While the administrative tools of suspension and debarment allow the government to prohibit entities from receiving contracts or grants directly, the procurement regulations also contain restrictions on prime contractors’ ability to subcontract with suspended or debarred entities. Historically, these restrictions, found at section 52.209-6 of the Federal Acquisition Regulation, have:

  • Prohibited government contractors from entering into subcontracts over $30,000 with any entity that is excluded from government contracting (there is a “compelling reason” exception). This restriction has been limited to “first-tier subcontracts,” meaning suspended or debarred entities could work as government subcontractors at the 2nd tier or below.
  • Required government contractors to collect written certifications from first-tier subcontractors with subcontracts over $30,000 stating whether the subcontractor or any of its principals were suspended, debarred, or proposed for debarment.

In response to a legislative expansion of the definition of “procurement activities” to include, with certain commercial exceptions, subcontracts at any tier, these requirements were revised by an interim rule issued in December 2010. The interim rule includes two key changes: it exempts certain subcontracts from coverage regardless of whether they are over $30,000 and, for the first time, applies the restriction and certification requirements to lower tier subcontractors. Where the revised version of the clause applies, a contractor’s obligations now depend on whether (1) the items being acquired qualify as “commercial-off-the-shelf” (COTS) items, defined as commercial items sold in substantial quantities in the commercial marketplace and offered to the Government without modification (excluding bulk cargo such as agricultural or petroleum products) and (2) the prime contract is for non-commercial or commercial items:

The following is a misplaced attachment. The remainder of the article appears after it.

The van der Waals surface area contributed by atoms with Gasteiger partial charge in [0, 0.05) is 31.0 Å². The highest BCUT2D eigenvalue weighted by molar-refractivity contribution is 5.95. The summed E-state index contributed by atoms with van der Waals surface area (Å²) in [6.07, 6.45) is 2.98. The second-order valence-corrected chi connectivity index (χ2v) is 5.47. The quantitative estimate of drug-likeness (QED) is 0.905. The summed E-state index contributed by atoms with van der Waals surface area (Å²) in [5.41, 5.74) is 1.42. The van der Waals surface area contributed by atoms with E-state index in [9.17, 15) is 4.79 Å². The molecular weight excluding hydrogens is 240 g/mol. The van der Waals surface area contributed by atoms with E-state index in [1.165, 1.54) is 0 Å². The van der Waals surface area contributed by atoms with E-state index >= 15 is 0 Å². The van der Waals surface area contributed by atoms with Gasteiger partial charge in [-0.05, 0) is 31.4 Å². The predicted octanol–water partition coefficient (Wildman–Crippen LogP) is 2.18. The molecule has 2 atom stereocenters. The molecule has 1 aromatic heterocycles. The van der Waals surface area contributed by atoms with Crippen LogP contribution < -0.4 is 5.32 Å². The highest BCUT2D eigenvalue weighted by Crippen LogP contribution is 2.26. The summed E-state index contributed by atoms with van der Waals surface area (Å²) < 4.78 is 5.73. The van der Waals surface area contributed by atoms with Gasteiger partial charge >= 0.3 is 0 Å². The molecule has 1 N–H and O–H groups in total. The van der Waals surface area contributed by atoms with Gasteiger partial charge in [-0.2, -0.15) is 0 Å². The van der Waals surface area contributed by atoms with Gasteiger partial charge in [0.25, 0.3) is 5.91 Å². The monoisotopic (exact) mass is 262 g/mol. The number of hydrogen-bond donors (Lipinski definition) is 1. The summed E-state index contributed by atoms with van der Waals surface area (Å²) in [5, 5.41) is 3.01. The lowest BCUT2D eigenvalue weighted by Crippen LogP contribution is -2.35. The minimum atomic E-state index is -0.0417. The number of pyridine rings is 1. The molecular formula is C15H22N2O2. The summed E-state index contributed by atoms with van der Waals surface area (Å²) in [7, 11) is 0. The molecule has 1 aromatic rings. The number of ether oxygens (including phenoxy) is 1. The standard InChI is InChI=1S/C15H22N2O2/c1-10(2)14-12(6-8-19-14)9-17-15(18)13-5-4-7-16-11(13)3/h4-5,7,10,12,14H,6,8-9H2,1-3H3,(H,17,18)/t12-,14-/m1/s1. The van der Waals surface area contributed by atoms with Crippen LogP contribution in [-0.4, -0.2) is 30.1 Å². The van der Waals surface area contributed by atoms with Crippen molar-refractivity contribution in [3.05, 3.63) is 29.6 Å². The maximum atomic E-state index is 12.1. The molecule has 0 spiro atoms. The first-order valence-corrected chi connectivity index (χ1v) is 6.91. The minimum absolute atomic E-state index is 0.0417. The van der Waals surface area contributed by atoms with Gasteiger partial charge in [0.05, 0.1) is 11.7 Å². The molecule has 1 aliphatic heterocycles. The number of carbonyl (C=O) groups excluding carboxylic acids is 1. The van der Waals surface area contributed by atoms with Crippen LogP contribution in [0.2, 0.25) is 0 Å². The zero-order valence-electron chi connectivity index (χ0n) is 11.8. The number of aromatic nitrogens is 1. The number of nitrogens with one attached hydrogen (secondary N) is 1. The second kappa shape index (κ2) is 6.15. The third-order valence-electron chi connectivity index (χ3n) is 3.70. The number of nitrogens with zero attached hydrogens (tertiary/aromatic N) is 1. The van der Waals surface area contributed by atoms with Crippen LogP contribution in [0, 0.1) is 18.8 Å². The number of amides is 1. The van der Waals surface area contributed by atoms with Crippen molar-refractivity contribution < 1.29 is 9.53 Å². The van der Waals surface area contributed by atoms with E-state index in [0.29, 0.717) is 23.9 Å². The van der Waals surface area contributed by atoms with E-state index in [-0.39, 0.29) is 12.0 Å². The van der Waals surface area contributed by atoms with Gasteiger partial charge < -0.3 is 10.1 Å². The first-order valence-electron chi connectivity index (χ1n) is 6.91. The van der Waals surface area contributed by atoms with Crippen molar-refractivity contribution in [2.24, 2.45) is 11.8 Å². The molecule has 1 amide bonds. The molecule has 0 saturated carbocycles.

• If the prime contract is for a non-commercial item, the prime contractor must apply the prohibition and certification provisions to all lower-tier non-COTS subcontracts over $30,000.
  • If the prime contract is for a commercial item, the prime contractor must apply the prohibition and certification to only first-tier non-COTS subcontracts.
  • If the subcontract is for COTS items:

    • there is no restriction on subcontracting with suspended or debarred parties regardless of the amount of the subcontract
    • no suspension/debarment certification is required from the subcontractor
    • there is no requirement to flow down the requirement

Because we are now beginning to see the revised provision in contracts, we suggest that contactors, both primes and subs, review the new clause to ensure your policies and procedures take the revisions into account. While the changes present an opportunity to limit certifications required from COTS subcontractors, unless a prime contractor can be certain that a subcontractor is providing only COTS items a certification regarding suspension and debarment is still recommended. More important is the new requirement to flow down the provision to non-COTS lower tier subcontracts over $30,000 where the prime contract is not for a commercial item.

We note that the expansion of the definition of procurement activities to include subcontracts at any tier is a further indication of the reach of government procurement regulations. While the exceptions for certain commercial or COTS items contracts are helpful, government contracting has become more onerous, yet again, for non-commercial item contractors and subcontractors.